Mubarak Awad Attends Conference in BethlehemLast Month Nonviolence International's President Mubarak Awad journeyed to Palestine where, among other things, he attended a Conference in Bethlehem. The conference, held at Bethlehem Bible College from March 12-17, was titled "Christ at the Checkpoint: Theology in the Service of Peace and Justice." The events included lectures by people who have been working on the subject of the rapture as a church prophecy regarding the coming of Christ and its implications for the Palestinian Christians and the Palestinian population at this time. There were local Palestinian theologians in attendance that spoke about the theology of the land from a Palestinian perspective, including Naim Ateek, Alex Awad, Yohanna Katanacho, Salim Munayer, and Mitri Raheb. The group expressed their theological point of view with a great emphasis on the current issue of the political trends in the Holy Land. The purpose of the conference was to enlighten the attendees regarding issues of Palestinian Christians. This brought to light difficulties Palestinian Christians face in dealing with the rhetoric of Christians in the west who have supported Israel as a Jewish state and Israelis as a chosen people without any consideration to the plight of the Christian Palestinians, or the fact that they even exist. Mubarak Awad gave a lecture on the use of nonviolence as a Christian ministry and was accompanied by many other speakers. Alex Awad, Mubarak's brother, spoke of his experiences travelling around the world as an evangelical Christian Palestinian and not being recognized as a brother in the evangelical community due to his nationality. Sami Awad, of the Holy Land Trust and a co-sponsor of the conference, spoke about the Holocaust and his visits to Auschwitz and the ways he was able to reflect upon his emotions as a Palestinian with regards to the many deaths of Jews on the hands of Christians in Germany. Bishara Awad, the President of the Bethlehem Bible College, made it clear that this conference is not political but more educational, and it is in the spirit of reconciliation and the spirit of Christianity. The subjects of Christian Zionism, anti-semitism, dispensationalism, and the ethical responsibility of the evangelical church towards Palestinians were discussed in detail both in the form of formal lectures and workshops as well as informal discussion during meals. NI board member Jonathan Kuttab introduced the Prime Minister of Palestine Salam Fayyad, who spoke on supporting a strong church in Palestine and about the emphasis of enacting Palestinian liberation through the use of nonviolence. Mubarak later took some of the participants for demonstrations against the bulldozing of olive trees and the erecting of the separation wall in a town north of Bethlehem called Beit Jala.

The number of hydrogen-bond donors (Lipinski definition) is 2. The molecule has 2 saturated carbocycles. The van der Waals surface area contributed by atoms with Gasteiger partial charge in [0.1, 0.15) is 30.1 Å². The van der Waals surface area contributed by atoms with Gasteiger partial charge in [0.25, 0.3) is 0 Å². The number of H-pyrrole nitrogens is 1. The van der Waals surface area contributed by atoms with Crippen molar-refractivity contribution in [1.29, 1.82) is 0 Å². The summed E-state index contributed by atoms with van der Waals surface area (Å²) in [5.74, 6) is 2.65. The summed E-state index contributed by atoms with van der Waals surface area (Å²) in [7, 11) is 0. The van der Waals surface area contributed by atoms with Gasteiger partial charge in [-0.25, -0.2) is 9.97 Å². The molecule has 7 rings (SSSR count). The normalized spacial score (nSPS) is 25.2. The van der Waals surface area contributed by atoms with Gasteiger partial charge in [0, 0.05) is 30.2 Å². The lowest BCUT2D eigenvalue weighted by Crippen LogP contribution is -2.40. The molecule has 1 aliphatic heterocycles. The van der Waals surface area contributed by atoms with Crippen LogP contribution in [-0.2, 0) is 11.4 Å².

Click Here to read about an anti-wall rally Mubarak attended in Bethlehem
Nonviolence International Members Attend Anti-Nuclear Protest Outside Nuclear SummitDressed up as nuclear missiles in the pouring rain, Nonviolence International staff joined CODEPINK, Prop 1, Peace Action and the Washington Action Group in front of the Washington Convention Center on April 13, 2010. President Obama and heads of state from all over the world were gathered at the Convention Center for the Nuclear Security Summit. In this meeting of the world's most powerful leaders, the issues of non-proliferation and dismantling existing warheads are untouched. Countries such as India, Pakistan and Israel have not even signed the Nuclear Non-Proliferation Treaty.
The modest group of demonstrators marched up the street towards the Convention Center, holding signs and chanting, "Nukes are bad here and there. Ban nukes everywhere." Medea Benjamin, the cofounder of CODEPINK made a speech about the dangers of a world-wide arms race as military police watched the group carefully. Peace flags were flown as an "arms race" took place between costume warhead-clad NI members jogging down the side walk to emphasize the absurdity of nuclear armament. The message was clear: No hands are the right hands for nuclear weapons.